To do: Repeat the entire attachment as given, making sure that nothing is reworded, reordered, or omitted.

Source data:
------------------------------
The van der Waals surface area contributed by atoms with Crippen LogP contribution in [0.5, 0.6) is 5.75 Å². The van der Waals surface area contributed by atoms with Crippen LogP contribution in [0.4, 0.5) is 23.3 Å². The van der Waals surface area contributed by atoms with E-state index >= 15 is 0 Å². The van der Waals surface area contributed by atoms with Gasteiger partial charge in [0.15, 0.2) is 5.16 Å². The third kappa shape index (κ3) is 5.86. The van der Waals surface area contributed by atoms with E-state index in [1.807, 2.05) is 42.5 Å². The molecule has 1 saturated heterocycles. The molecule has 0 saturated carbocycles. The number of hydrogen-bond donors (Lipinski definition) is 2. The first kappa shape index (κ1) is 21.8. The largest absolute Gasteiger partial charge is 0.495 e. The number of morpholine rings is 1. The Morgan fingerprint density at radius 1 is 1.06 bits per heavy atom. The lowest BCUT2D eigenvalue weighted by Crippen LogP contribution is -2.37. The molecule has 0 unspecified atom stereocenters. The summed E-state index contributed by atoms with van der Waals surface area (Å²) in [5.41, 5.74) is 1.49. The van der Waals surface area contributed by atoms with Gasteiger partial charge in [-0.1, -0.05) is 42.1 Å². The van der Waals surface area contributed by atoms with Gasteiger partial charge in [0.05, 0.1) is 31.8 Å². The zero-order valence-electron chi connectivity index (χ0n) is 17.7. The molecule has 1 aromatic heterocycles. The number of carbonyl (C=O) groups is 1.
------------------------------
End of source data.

The van der Waals surface area contributed by atoms with Crippen LogP contribution in [0.5, 0.6) is 5.75 Å². The van der Waals surface area contributed by atoms with Crippen LogP contribution in [0.4, 0.5) is 23.3 Å². The van der Waals surface area contributed by atoms with E-state index >= 15 is 0 Å². The van der Waals surface area contributed by atoms with Gasteiger partial charge in [0.15, 0.2) is 5.16 Å². The third kappa shape index (κ3) is 5.86. The van der Waals surface area contributed by atoms with E-state index in [1.807, 2.05) is 42.5 Å². The molecule has 1 saturated heterocycles. The molecule has 0 saturated carbocycles. The number of hydrogen-bond donors (Lipinski definition) is 2. The first kappa shape index (κ1) is 21.8. The largest absolute Gasteiger partial charge is 0.495 e. The number of morpholine rings is 1. The Morgan fingerprint density at radius 1 is 1.06 bits per heavy atom. The lowest BCUT2D eigenvalue weighted by Crippen LogP contribution is -2.37. The molecule has 0 unspecified atom stereocenters. The summed E-state index contributed by atoms with van der Waals surface area (Å²) in [5.41, 5.74) is 1.49. The van der Waals surface area contributed by atoms with Gasteiger partial charge in [-0.1, -0.05) is 42.1 Å². The van der Waals surface area contributed by atoms with Gasteiger partial charge in [0.05, 0.1) is 31.8 Å². The zero-order valence-electron chi connectivity index (χ0n) is 17.7. The molecule has 1 aromatic heterocycles. The number of carbonyl (C=O) groups is 1.